Yet the phenomenon of the zia islami, which has now spread to Muslim communities across the globe, is in no way controlled by islamist leaders and their organizations. Even in the US in the 1970s and 1980s it was Muslim Brotherhood members, or at least MB sympathizers, who founded the Muslim Student Association (MSA) on university campuses and eventually the Islamic Society of North America (ISNA). But since then, these and other Muslim American organizations have evolved into much more inclusive and diverse bodies. Women who choose Islamic dress, therefore, do so for a number of reasons.

The same holds true elsewhere – and nowhere more so than Egypt, where an MB president just one year into his tenure found himself barraged by millions of protesters countrywide, with nearly all the women in these protests wearing hijab. Of course, Ahmed could not have known this since her book was published in 2011. But her thesis still applies here: religion and culture, historical events and evolving sociopolitical realities prove often tough to disentangle.

What we can say is that the hijab and the zia islami from the 1970s on were a brand new phenomenon in Egypt. True, the Muslim Brotherhood and other Islamic organizations from the 1930s to the 1950s had used the veil as “an emblem of resistance to colonialism and of affirmation of indigenous values.”

But with the Islamic resurgence in the 1970s “the hijab’s meanings began to break loose from their older, historically bound moorings.” In her own words,

 

“Today all of these meanings, old and new, are simultaneously freely in circulation in our societies, depending on which community the wearer or observer belongs to. Certainly for some it is still a powerful sign of the Otherness of Muslims . . . a sign of the oppression of women. For many of the hijab’s wearers, on the other hand – who do not live in societies where the veil is required by law – the hijab does not, as their statements typically indicate, have this meaning. For its wearers, in societies where women are free to choose whether to wear it, the hijab can have any of the variety of meanings reviewed in these pages – and indeed, many, many more” (212).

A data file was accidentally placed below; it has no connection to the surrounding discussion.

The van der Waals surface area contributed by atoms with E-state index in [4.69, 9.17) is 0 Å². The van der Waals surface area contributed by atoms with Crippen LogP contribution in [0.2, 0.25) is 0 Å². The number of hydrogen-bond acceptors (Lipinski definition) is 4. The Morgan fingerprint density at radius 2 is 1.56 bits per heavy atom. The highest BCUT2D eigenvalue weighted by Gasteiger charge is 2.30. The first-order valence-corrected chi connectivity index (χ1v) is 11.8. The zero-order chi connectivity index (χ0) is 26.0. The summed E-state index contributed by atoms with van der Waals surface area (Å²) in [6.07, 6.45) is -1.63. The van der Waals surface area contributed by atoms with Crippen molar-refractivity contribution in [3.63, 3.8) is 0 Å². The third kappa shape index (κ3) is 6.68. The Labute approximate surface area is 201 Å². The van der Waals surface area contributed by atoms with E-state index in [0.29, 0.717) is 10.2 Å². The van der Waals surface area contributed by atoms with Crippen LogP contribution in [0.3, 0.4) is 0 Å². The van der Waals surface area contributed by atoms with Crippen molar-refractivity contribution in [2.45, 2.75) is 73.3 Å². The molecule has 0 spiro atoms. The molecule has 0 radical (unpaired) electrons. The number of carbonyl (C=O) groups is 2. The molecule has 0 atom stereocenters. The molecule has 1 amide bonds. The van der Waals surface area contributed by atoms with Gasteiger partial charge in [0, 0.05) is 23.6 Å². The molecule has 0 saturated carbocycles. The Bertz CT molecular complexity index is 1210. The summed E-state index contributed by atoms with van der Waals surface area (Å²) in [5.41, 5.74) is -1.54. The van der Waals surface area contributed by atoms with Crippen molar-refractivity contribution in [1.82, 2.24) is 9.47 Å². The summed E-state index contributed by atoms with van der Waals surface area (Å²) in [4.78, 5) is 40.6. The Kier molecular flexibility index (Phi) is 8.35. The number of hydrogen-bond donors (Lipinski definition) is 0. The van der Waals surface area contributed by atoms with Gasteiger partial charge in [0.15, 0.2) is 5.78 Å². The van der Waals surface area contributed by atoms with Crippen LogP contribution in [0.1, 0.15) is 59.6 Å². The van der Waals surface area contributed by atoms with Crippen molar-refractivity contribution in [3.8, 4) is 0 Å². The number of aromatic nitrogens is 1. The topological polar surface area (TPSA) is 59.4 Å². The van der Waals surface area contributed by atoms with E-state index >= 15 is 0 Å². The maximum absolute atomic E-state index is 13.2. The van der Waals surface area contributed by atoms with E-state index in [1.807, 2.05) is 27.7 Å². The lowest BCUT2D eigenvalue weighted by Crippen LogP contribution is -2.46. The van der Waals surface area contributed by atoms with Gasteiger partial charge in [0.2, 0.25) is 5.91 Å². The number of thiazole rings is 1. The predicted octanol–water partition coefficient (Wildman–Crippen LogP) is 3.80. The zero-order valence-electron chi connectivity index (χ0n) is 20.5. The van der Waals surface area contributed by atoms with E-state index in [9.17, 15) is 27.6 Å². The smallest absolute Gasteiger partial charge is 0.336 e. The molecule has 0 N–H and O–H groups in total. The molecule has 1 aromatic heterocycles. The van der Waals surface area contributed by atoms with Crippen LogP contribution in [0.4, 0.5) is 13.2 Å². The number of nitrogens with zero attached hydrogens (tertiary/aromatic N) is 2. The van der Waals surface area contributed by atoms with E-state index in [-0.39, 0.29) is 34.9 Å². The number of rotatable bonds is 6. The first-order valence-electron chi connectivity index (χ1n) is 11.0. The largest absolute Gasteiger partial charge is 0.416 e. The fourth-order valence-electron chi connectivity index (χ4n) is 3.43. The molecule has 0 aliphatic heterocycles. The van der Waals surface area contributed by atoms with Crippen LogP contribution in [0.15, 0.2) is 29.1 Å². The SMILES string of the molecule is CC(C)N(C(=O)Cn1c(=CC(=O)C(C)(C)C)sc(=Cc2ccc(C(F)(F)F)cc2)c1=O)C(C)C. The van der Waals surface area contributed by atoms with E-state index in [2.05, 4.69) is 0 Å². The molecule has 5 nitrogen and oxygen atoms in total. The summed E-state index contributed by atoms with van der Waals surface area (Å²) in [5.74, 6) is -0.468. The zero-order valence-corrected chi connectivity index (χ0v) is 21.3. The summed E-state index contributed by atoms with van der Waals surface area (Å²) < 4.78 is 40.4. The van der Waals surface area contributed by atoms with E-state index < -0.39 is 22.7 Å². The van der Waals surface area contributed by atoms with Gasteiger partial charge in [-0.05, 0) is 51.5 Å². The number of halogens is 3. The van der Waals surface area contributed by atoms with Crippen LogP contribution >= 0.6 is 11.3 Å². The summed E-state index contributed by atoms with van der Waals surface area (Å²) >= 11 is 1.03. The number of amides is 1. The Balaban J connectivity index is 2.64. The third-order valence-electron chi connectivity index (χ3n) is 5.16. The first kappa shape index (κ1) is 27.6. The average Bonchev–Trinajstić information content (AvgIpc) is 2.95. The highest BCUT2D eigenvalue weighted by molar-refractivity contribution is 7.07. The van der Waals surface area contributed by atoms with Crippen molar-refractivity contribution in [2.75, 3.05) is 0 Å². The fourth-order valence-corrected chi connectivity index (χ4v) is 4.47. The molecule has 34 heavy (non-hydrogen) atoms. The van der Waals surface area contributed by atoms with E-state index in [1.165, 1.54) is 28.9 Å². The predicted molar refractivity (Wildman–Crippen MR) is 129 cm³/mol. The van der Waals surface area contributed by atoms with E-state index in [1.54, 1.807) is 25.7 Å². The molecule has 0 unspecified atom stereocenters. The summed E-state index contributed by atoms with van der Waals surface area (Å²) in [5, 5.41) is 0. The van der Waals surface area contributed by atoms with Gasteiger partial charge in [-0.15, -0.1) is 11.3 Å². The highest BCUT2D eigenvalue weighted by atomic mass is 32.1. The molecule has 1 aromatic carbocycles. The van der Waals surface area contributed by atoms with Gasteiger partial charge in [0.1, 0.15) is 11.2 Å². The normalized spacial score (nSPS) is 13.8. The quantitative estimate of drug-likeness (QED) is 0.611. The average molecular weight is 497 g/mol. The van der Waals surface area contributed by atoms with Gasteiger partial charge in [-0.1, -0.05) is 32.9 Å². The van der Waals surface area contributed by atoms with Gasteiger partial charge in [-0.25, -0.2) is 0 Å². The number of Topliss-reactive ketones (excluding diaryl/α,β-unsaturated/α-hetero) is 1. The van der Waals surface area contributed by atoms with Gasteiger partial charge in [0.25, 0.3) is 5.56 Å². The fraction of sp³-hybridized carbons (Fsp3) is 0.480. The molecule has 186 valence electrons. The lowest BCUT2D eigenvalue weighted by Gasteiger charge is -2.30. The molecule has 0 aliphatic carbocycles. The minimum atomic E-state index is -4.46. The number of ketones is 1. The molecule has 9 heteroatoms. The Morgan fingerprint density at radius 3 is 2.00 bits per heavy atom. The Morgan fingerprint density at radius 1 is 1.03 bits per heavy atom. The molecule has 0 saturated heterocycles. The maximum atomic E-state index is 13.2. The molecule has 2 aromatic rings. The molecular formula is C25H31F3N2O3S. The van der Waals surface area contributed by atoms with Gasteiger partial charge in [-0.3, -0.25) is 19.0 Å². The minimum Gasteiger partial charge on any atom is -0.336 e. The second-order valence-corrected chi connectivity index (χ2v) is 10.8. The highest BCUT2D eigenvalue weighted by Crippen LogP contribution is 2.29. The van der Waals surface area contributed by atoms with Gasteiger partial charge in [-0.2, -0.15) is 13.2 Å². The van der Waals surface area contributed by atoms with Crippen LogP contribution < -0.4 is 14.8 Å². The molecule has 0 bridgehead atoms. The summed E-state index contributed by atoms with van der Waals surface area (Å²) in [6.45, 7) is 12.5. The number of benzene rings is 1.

If nothing else (and besides the wonderful historical overview Ahmed provides), this book is a timely reminder that “l’habit ne fait pas le moine” – that, according to the French proverb I grew up with, “the robe doesn’t make the monk.” Or, don’t judge another person on the basis of what she’s wearing.

Like other cultural artifacts, the hijab appeared in a specific cultural and historical context and its meaning evolved as those conditions changed. Part of that context was the modern value of individual agency, and particularly for women. So let us not generalize as to why Muslim women choose to cover their bodies they way they do. A bit of humility and respect, after all, will go a long way to create more meaningful dialog between our various communities of faith.